By: Shane James O’Neill
4 min. read
Is masturbating wrong?
If the answer is yes, then why is it wrong? The ultimate answer to that questions is it’s wrong because our Rabbi and King has said as much: “whoever looks at a woman with lustful intent has already committed adultery with her in his heart.” But what is Jesus warning us of? What is evil about lust?
Here are two images to help us see what we’re doing when we’re masturbating (even when we’re masturbating without pornography!).
Voyeurism (spoken like it’s spelled) is a person who gains pleasure by watching other people have sexual intercourse.
In other words, anyone who watches porn practicing voyeurism — since the viewer is not in a sex act but is stimulated by watching other people in a sex act.
Voyeurism is a common explanation for erectile dysfunction (ED) — a sexual dysfunction involving men who have issues keeping erected during sex.
Stats tell us that one in three men have erectile dysfunction. Ironically, most men don’t even know they have this issue, since they’re able to perform while watching porn. But, as we will see, performing while watching sex is different than performing while having sex.
Now, this is where voyeurism plays its part. When we’re used to being a viewer of sex and not a participant of sex then our physical responses shift. In short, sex with another person requires something, but porn doesn’t.
Hence, the most common form of erectile dysfunction being referred to as, porn induced erectile dysfunction.
One of the fundamental issues with masturbation is that our only role in the sex act is that of porn director.
Masturbation as Directing Porn
During masturbation we are not being intimate with anyone. We’re taking someone — either from porn, from our past, or someone we saw earlier that day — and we’re using them to pleasure ourselves.
Like a porn director, we create scenes, clothing, positions, how the other person is reacting, and even the moment of climax. In short, we are the directors of our own pornographic fantasy.
C. S. Lewis makes this point by arguing that masturbation takes something designed to be inherently selfless — sex is pleasure you give to another, and pleasure you receive from another — and redesigns it as selfish — by giving pleasure to yourself without another person.
The second image is that of imaginary rape. And yes, as someone who knows a thing or two about childhood sexual abuse, I hate that language as much as the next person. Yet, let’s be honest together for a moment.
During masturbation we’re taking people who haven’t given themselves to us and we’re compelling them to pleasure us according to our demands. If this happened outside of our minds it would be called rape.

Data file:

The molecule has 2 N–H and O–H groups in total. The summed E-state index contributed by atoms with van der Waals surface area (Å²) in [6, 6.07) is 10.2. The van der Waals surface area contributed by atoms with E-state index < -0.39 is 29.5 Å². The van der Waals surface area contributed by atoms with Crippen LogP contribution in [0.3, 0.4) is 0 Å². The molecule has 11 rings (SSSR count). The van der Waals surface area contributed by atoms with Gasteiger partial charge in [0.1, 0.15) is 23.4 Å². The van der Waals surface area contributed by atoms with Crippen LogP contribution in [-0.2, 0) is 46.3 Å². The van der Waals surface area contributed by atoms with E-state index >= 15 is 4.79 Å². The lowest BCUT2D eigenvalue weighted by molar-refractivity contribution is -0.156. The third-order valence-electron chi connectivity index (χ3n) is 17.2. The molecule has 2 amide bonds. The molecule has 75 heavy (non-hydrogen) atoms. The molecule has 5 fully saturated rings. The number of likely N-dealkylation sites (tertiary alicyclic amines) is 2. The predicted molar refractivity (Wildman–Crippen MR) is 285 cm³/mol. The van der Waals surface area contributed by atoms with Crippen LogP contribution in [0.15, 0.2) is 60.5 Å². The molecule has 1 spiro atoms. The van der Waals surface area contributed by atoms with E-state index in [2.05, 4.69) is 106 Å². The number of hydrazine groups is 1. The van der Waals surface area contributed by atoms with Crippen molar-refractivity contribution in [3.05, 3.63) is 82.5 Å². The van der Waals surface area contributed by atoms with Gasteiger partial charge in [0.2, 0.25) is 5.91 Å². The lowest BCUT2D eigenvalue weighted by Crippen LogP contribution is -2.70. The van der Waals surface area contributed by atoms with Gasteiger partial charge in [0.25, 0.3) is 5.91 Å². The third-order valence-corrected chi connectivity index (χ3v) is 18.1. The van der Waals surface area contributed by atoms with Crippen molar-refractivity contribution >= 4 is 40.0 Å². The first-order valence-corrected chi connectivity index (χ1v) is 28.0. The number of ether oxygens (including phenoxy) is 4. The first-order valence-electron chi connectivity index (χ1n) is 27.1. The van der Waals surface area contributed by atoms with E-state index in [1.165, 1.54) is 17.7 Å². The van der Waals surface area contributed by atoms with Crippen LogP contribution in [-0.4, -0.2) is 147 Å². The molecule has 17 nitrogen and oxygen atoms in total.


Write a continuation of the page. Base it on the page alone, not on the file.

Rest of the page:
Of course, this is only happening in our minds. But why should that rinse off the filth from the action?
When we pray, we are looking at people via our minds, when we remember sacred, joyous, or sad moments we are looking at people through our minds. Just because it is taking place in our minds doesn’t mean we aren’t staining the image of another person. God forbid that we one day perform the things we’ve done in our minds for years.
I get that many of those reading this may react to it for a number or reasons. I get that. Rape is a word with a big trigger. Honestly, I find myself reacting to it myself, even as I write it. The value, however, in saying these things is that we mustn’t lie to ourselves about what we are doing in our dark, isolated moments.
Saint Paul speaks directly into these moments:
For though we walk in the flesh, we are not waging war according to the flesh. For the weapons of our warfare are not of the flesh but have divine power to destroy strongholds. We destroy arguments and every lofty opinion raised against the knowledge of God, and take every thought captive to obey Christ.
Predators and Priests
To be a priest is to accurately represent people to God, and God to people — even in our minds as we pray. If we’re abusing and abasing people, then our ability to prayerfully present people before God is severely compromised.
Harems vs Hope
Lewis brings together the image of porn director and imaginary rape when he says of masturbation that it “sends the man back into the prison of himself, there to keep a harem of imaginary brides… For the harem is always accessible, always subservient, calls for no sacrifices or adjustments, and can be endowed with erotic and psychological attractions which no real woman can rival.
Among those shadowy brides he is always adored, always the perfect lover: no demand is made on his unselfishness, no mortification ever imposed on his vanity. In the end, they become merely the medium through which he increasingly adores himself…. And it is not only the faculty of love which is thus sterilized, forced back on itself, but also the faculty of imagination.”
We cannot direct porn videos for our own private casting.
We cannot imprison the people around us and use them as we please.
This is getting to the heart of Jesus’ connection with adultery and lust. Consequently, the gospel gives us a choice of being porn directors and abusers, or of being “a chosen people, a royal priesthood, a holy nation, God’s special possession, that you may declare the praises of him who called you out of darkness into his wonderful light.”
Let’s put away our harem and put on hope. Let’s cease to be predator’s so that we can become priests.
Sign up to continue receiving our weekly-blog series!
Shane James O’Neill is the Editorial Director for Proven Men Ministries. He is currently working on a graduate degree in apologetics at Liberty University’s Rawling School of Divinity. Shane is a missionary kid who was born in the Philippines. He is about to get married and he lives in Lynchburg Va.